Antiquing (as a verb) is a visual affect that is applied to imitate the effects of age. Again, true for all kinds of materials and artifacts.
To the extent that antiquing is done with the sole intent of creating a pleasing appearance and with no regard to the effects aging would actually engender, it fails its implied intent. Whether it succeeds as a pleasing affect, is a matter of opinion and what are fundamentally ephemeral fashions impulses.
The issue of polish has been raised. All polishes (except neutral) have dye in them. To the extent that those dyes are not the same colour as the underlying leather, colour changes are being applied to the shoe rather than being acquired.
Follow the logic...it is undoubtedly true that if you polish a shoe with a neutral cream for years and years (and never clean it) a certain amount of dust , grime, and micro-fine debris will be picked up and accumulate in corners and crevasses.This is part and parcel of patina. Does it look old and like it was an antique? Surely it does, but only as a result of natural processes, not artifice.
If you start with a tan shoe and you polish it with a slightly darker cream/wax for years, that dye is going to alter the colour of the leather. Is it due to natural processes or artifice? Surely logic dictates that the use of a material that is intended to add colour means that it is artifice.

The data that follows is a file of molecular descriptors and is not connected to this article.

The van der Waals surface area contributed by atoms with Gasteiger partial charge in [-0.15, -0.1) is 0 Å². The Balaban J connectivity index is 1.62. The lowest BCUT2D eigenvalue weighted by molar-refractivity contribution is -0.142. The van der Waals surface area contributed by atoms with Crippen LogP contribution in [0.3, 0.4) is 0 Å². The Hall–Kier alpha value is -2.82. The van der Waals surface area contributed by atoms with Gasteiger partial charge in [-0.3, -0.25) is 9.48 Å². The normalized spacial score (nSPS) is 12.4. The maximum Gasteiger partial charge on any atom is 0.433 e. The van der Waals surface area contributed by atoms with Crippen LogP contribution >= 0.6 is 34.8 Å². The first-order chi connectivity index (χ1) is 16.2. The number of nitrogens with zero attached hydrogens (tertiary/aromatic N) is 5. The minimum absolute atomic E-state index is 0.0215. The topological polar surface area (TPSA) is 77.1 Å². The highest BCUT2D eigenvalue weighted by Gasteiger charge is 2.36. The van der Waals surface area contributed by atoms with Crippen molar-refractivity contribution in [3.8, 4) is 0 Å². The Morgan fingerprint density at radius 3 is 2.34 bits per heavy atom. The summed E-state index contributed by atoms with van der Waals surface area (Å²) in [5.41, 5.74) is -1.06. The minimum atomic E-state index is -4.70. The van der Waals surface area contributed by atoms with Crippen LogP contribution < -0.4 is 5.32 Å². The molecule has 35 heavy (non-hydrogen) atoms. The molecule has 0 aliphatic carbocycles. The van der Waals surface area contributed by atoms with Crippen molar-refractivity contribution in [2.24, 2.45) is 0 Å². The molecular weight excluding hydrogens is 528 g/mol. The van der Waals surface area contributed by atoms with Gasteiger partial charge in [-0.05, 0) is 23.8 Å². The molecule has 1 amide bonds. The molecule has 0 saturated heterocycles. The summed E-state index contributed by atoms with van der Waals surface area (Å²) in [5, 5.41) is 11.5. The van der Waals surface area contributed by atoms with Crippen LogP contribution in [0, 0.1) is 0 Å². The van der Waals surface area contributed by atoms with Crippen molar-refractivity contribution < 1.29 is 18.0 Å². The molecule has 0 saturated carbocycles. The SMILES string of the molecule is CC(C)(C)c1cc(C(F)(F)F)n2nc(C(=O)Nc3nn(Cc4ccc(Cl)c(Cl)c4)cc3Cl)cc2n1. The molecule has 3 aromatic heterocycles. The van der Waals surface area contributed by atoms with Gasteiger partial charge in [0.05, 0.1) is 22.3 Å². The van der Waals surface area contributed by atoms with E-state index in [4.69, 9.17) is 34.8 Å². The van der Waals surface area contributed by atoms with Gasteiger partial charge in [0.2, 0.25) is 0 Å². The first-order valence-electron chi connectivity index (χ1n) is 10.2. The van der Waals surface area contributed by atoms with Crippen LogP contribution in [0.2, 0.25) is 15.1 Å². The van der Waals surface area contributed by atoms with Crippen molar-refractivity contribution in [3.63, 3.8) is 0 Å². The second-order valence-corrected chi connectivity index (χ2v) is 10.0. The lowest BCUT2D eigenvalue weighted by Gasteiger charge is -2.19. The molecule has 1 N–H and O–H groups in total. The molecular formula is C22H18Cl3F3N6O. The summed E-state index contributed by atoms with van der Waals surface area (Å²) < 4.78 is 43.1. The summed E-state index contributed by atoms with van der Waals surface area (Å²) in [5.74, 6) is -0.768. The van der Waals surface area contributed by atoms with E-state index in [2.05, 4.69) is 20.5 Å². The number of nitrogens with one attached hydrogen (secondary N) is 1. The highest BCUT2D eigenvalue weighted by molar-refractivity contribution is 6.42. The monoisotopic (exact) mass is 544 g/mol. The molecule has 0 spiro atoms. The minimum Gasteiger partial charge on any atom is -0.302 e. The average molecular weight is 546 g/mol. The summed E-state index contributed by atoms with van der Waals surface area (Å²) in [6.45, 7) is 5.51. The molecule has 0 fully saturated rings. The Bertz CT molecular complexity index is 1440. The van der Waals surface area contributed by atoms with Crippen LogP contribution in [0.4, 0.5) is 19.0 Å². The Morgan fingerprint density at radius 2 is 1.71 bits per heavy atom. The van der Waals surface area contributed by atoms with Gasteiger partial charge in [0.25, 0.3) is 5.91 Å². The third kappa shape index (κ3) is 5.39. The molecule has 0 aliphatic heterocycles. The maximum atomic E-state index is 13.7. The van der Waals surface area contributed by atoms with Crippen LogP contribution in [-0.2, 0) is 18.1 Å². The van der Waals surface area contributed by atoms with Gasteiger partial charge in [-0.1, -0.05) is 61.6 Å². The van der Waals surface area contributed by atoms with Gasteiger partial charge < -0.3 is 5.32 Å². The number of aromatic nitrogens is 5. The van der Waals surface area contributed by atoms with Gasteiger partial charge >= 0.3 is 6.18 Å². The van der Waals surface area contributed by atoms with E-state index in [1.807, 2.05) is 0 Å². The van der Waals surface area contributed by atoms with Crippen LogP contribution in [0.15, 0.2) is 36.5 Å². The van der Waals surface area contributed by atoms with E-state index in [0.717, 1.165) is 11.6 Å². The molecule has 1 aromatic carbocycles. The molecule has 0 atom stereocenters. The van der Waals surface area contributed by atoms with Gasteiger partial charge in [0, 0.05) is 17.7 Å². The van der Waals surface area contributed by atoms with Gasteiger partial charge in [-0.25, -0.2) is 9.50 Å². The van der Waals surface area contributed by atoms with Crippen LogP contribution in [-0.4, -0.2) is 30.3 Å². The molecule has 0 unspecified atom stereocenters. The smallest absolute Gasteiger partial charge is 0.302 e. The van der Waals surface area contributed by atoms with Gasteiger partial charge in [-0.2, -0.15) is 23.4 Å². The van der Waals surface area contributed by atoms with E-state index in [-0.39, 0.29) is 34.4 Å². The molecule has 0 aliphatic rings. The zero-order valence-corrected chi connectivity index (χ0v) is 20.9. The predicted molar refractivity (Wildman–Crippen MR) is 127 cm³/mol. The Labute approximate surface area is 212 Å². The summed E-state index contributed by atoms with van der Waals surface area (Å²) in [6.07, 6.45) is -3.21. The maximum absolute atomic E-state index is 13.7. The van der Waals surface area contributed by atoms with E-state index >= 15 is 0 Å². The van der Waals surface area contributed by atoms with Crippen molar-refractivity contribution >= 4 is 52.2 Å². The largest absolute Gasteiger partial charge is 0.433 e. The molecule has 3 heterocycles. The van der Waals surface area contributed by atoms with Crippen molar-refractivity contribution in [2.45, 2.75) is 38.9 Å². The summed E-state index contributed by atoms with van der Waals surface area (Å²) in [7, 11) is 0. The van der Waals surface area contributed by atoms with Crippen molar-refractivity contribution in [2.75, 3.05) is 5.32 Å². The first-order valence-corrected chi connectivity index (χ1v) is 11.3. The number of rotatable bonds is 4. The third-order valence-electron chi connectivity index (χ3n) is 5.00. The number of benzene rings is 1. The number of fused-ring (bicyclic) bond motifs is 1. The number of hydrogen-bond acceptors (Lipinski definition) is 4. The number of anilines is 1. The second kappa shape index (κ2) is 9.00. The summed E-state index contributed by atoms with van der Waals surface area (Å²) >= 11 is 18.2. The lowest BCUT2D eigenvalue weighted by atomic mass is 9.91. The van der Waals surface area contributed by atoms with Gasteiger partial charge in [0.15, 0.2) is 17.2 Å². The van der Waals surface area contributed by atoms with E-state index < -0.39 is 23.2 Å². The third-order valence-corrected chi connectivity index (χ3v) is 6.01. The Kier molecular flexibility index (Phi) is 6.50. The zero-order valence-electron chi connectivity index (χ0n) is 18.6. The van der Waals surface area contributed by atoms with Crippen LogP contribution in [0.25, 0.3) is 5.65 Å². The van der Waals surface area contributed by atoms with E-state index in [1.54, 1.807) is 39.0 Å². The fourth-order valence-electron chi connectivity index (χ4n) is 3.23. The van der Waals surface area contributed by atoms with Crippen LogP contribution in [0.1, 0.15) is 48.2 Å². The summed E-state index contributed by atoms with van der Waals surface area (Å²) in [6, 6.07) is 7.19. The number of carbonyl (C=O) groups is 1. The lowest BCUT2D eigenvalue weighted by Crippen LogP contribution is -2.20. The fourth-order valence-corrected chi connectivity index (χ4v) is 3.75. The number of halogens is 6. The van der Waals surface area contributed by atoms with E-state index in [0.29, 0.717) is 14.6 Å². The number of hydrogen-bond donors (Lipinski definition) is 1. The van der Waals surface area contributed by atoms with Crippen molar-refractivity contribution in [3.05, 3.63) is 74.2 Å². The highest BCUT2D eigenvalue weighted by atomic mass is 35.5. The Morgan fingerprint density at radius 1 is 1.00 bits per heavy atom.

Now take it to its logical extreme...if you start with a green shoe and polish it with red cream, you may get some startling effects but no one could rationally say that they were the result of aging. I don't think anyone could reasonably suggest that this was an acquired patina, either.
So what is it? It can be perversely called "antiquing" but only if you think that a green shoe with red toes looks old.
And the distinction between using a red cream on a green shoe as opposed to using a medium brown polish on a tan shoe is a distinction without meaning.
Shoe painting, tie-dyeing....either/or comes closest to an accurate description in my book as any.
Again, whether these affects/effects are pleasing or in vogue is neither here nor there.
And not really an issue in my comments.